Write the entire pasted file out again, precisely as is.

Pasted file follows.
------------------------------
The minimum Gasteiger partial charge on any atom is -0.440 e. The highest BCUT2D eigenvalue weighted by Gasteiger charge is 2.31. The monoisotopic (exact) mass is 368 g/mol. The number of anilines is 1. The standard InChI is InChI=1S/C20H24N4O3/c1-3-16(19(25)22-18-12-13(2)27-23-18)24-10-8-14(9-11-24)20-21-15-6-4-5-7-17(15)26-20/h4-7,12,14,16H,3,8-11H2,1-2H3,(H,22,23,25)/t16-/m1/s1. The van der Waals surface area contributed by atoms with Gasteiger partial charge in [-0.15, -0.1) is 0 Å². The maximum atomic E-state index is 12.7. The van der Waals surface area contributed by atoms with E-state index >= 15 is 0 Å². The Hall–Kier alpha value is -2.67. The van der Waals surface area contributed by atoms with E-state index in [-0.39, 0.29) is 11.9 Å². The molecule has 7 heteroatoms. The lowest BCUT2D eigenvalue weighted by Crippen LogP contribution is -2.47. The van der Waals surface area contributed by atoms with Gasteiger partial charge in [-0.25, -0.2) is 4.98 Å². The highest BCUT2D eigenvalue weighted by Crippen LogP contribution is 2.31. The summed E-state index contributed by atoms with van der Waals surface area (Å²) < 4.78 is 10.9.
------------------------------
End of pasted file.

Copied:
The minimum Gasteiger partial charge on any atom is -0.440 e. The highest BCUT2D eigenvalue weighted by Gasteiger charge is 2.31. The monoisotopic (exact) mass is 368 g/mol. The number of anilines is 1. The standard InChI is InChI=1S/C20H24N4O3/c1-3-16(19(25)22-18-12-13(2)27-23-18)24-10-8-14(9-11-24)20-21-15-6-4-5-7-17(15)26-20/h4-7,12,14,16H,3,8-11H2,1-2H3,(H,22,23,25)/t16-/m1/s1. The van der Waals surface area contributed by atoms with Gasteiger partial charge in [-0.15, -0.1) is 0 Å². The maximum atomic E-state index is 12.7. The van der Waals surface area contributed by atoms with E-state index >= 15 is 0 Å². The Hall–Kier alpha value is -2.67. The van der Waals surface area contributed by atoms with E-state index in [-0.39, 0.29) is 11.9 Å². The molecule has 7 heteroatoms. The lowest BCUT2D eigenvalue weighted by Crippen LogP contribution is -2.47. The van der Waals surface area contributed by atoms with Gasteiger partial charge in [-0.25, -0.2) is 4.98 Å². The highest BCUT2D eigenvalue weighted by Crippen LogP contribution is 2.31. The summed E-state index contributed by atoms with van der Waals surface area (Å²) < 4.78 is 10.9.